|The Island Of Lost Dreams
cast: Antonio Banderas, Carla Gugino, Daryl Sabara, Alexa Vega, and Steve Buscemi
director: Robert Rodriguez
99 minutes (U) 2002 widescreen ratio 16:9
Director Robert Rodriguez will always get my attention – I find some measure of respect for a guy that lets a research hospital test drugs on him so that he can fund his first movie. I don’t believe, however, that with his latest film, Rodriguez had any interest in talking to me.
A few years have past since Spy Kids and Juni and Carmen Cortezs’ inception into the world of espionage. Now there’s a whole agency of spy kids, but Juni and Carmen (Sabara and Vega) are not top dogs. Instead, that honour goes to Gary and Gerti Giggles (Matt O’Leary and Emily Osment), the kids of new chief-spy Donnagon Giggles (Mike Judge – voice of TV’s Beavis And Butthead). When the world-endangering Transmooker device is stolen, naturally the Giggles get the job of recovering it, but Carmen hacks the mainframe and fixes for her and her brother to go on the mission instead. Learning of their children’s deception, Gregorio and Ingrid Cortez (Banderas and Gugino) set about bringing their kids home. Arriving at the ‘Island of Lost Dreams’, all the gadgets that the spy kids depend on stop working. So, it’s with just their wits and a rubber band that Juni and Carmen find the crackpot scientist Romero (Buscemi), learn who the criminal mastermind behind the whole affair is, and recover the Transmooker before the bad guy can use it to destroy the world.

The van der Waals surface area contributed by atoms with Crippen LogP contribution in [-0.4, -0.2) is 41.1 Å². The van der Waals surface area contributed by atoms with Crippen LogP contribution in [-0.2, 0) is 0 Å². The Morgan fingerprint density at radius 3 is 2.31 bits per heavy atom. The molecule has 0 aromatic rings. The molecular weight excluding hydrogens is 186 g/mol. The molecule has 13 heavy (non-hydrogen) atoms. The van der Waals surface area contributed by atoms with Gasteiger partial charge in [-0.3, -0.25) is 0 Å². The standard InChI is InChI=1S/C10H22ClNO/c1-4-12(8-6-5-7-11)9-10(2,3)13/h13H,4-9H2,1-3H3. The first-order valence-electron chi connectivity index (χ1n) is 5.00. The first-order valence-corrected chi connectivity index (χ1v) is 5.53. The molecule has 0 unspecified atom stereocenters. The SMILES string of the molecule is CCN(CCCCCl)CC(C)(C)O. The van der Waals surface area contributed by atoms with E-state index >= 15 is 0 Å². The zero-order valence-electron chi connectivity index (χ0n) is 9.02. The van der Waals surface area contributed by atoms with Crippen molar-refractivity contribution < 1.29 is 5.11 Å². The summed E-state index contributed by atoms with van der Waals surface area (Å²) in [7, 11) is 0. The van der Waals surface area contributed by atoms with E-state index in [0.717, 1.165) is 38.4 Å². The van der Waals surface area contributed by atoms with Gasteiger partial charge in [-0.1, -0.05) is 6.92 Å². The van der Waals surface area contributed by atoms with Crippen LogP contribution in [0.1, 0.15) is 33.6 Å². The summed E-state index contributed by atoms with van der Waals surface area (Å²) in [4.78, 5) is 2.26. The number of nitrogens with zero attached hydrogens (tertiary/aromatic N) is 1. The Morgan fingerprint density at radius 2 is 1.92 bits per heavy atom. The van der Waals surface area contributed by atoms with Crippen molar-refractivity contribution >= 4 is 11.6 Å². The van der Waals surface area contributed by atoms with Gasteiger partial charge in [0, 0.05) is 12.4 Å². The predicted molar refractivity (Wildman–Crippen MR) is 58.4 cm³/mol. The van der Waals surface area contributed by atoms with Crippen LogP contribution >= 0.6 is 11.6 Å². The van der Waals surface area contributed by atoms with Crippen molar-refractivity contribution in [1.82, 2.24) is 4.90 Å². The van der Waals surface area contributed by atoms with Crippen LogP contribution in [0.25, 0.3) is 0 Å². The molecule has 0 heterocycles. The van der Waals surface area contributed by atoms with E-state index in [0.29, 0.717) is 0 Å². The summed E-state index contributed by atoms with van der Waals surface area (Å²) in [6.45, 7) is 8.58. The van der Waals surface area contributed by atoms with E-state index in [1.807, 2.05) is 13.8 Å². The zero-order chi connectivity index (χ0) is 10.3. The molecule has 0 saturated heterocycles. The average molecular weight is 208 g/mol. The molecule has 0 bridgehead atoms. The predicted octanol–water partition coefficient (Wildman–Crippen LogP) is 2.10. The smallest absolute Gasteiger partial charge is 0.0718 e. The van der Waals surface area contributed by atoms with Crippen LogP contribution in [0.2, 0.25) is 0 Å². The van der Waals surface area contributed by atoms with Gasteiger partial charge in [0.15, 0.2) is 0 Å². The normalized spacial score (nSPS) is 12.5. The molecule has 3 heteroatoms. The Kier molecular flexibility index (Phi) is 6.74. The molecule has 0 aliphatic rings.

This is a kid’s wonderland, full of pace, bright primary colours and daft characters. The story is pure Saturday morning TV fluff, but provides Rodriguez (who wrote, directed, edited, designed and scored the film) with a good excuse to unleash his powerful, and sometimes-bizarre imagination. There’s a mega-computerised tree-house, cute robot friends you can keep in your pocket, a submarine computer that delivers hamburgers and picks your nose for you, and then an island full of fantastical creatures – Rodriguez must have lived every one of his childhood fantasies when making this film. For an adult, however, there’s little to sustain your interest. None of the characters have any complexity about them, and apart from Vega and Sabara, the child actors’ performances are excruciatingly precocious. The adult actors, moreover, are sorely underused; Banderas and Gugino are hardly present, and Ricardo Montalban (as Grandfather Cortez) is only given the space to hint at his greatness. In an allusion to classic adventure film The Golden Voyage Of Sinbad, Juni and Carmen fight skeleton warriors when they reach the island. Compared to the low-tech special effects of Sinbad, the flashy Spy Kids 2 pales in comparison. Generally, the computer graphics just aren’t good enough, and I found myself yearning for the crude but somehow more effective days of stop-motion animation.
Whilst the film is for kids, there is still reason for an adult (with an interest in the movie making process) to rent or buy this DVD – the extras. In his director’s commentary and featurette 10 Minute Film School, Rodriguez takes you into the filmmaking process like no other director. He is the guy who wears the guerrilla (filmmaker) suit best, and his enthusiasm for the medium is infectious. Although the CG is pretty poor, I defy anyone to correctly guess the minuscule budget on which he shot this film – Rodriguez lets you in on the secrets of making an action film, with over 1,000 special effects shots, for half of the average bill. In bringing in a film for so little, the studio gives this man complete creative freedom; I hope that next time, he stumbles closer to my direction.
Other DVD extras: three more featurettes, teaser trailer, stills and art gallery, music video ‘Isle Of Dreams’, behind-the-scenes montage, interactive game Transmooker Trouble.